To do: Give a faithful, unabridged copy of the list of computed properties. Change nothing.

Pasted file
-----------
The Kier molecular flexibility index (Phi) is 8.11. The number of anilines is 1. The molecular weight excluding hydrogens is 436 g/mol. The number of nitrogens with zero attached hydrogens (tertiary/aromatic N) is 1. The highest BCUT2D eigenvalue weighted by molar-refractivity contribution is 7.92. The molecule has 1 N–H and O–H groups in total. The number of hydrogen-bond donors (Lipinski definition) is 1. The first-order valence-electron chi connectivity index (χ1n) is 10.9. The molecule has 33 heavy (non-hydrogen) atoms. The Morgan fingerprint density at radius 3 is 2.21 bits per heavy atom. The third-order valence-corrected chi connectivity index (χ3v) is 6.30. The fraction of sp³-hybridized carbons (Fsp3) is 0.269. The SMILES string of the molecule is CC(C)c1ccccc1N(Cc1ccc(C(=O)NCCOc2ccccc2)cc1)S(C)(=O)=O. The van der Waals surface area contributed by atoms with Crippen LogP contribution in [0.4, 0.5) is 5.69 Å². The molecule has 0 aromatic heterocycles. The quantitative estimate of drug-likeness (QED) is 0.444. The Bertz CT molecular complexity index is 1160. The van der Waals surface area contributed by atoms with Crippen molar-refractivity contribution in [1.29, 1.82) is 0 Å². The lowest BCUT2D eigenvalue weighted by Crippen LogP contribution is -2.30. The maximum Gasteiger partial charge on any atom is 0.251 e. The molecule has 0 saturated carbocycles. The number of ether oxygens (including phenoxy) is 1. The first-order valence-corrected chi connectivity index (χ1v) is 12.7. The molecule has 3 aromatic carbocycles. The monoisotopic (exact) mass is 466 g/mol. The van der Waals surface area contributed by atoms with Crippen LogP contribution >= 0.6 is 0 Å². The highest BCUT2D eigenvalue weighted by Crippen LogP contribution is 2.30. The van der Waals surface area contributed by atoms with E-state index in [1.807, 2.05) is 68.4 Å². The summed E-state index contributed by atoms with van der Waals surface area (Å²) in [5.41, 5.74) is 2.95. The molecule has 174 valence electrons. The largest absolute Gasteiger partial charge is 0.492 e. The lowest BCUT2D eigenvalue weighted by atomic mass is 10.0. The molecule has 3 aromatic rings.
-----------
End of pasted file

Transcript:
The Kier molecular flexibility index (Phi) is 8.11. The number of anilines is 1. The molecular weight excluding hydrogens is 436 g/mol. The number of nitrogens with zero attached hydrogens (tertiary/aromatic N) is 1. The highest BCUT2D eigenvalue weighted by molar-refractivity contribution is 7.92. The molecule has 1 N–H and O–H groups in total. The number of hydrogen-bond donors (Lipinski definition) is 1. The first-order valence-electron chi connectivity index (χ1n) is 10.9. The molecule has 33 heavy (non-hydrogen) atoms. The Morgan fingerprint density at radius 3 is 2.21 bits per heavy atom. The third-order valence-corrected chi connectivity index (χ3v) is 6.30. The fraction of sp³-hybridized carbons (Fsp3) is 0.269. The SMILES string of the molecule is CC(C)c1ccccc1N(Cc1ccc(C(=O)NCCOc2ccccc2)cc1)S(C)(=O)=O. The van der Waals surface area contributed by atoms with Crippen LogP contribution in [0.4, 0.5) is 5.69 Å². The molecule has 0 aromatic heterocycles. The quantitative estimate of drug-likeness (QED) is 0.444. The Bertz CT molecular complexity index is 1160. The van der Waals surface area contributed by atoms with Crippen molar-refractivity contribution in [1.29, 1.82) is 0 Å². The lowest BCUT2D eigenvalue weighted by Crippen LogP contribution is -2.30. The maximum Gasteiger partial charge on any atom is 0.251 e. The molecule has 0 saturated carbocycles. The number of ether oxygens (including phenoxy) is 1. The first-order valence-corrected chi connectivity index (χ1v) is 12.7. The molecule has 3 aromatic carbocycles. The monoisotopic (exact) mass is 466 g/mol. The van der Waals surface area contributed by atoms with Crippen LogP contribution >= 0.6 is 0 Å². The highest BCUT2D eigenvalue weighted by Crippen LogP contribution is 2.30. The van der Waals surface area contributed by atoms with E-state index in [1.807, 2.05) is 68.4 Å². The summed E-state index contributed by atoms with van der Waals surface area (Å²) in [5.41, 5.74) is 2.95. The molecule has 174 valence electrons. The largest absolute Gasteiger partial charge is 0.492 e. The lowest BCUT2D eigenvalue weighted by atomic mass is 10.0. The molecule has 3 aromatic rings.